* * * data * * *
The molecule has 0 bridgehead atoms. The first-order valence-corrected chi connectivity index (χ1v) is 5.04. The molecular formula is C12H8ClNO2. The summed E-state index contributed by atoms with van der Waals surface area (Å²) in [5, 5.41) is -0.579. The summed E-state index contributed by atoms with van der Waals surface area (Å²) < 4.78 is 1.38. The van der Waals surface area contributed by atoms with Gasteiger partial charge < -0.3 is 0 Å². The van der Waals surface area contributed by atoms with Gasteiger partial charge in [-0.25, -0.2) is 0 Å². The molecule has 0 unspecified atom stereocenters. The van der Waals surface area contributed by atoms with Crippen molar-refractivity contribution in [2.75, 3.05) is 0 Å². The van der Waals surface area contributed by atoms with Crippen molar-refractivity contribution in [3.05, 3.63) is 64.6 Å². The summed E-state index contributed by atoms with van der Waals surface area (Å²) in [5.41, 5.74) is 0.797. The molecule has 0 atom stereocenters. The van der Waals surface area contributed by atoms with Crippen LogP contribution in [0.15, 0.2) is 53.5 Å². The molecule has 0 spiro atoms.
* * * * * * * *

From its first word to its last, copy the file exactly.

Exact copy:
The molecule has 0 bridgehead atoms. The first-order valence-corrected chi connectivity index (χ1v) is 5.04. The molecular formula is C12H8ClNO2. The summed E-state index contributed by atoms with van der Waals surface area (Å²) in [5, 5.41) is -0.579. The summed E-state index contributed by atoms with van der Waals surface area (Å²) < 4.78 is 1.38. The van der Waals surface area contributed by atoms with Gasteiger partial charge < -0.3 is 0 Å². The van der Waals surface area contributed by atoms with Gasteiger partial charge in [-0.25, -0.2) is 0 Å². The molecule has 0 unspecified atom stereocenters. The van der Waals surface area contributed by atoms with Crippen molar-refractivity contribution in [2.75, 3.05) is 0 Å². The van der Waals surface area contributed by atoms with Crippen molar-refractivity contribution in [3.05, 3.63) is 64.6 Å². The summed E-state index contributed by atoms with van der Waals surface area (Å²) in [5.41, 5.74) is 0.797. The molecule has 0 atom stereocenters. The van der Waals surface area contributed by atoms with Crippen LogP contribution in [0.15, 0.2) is 53.5 Å². The molecule has 0 spiro atoms.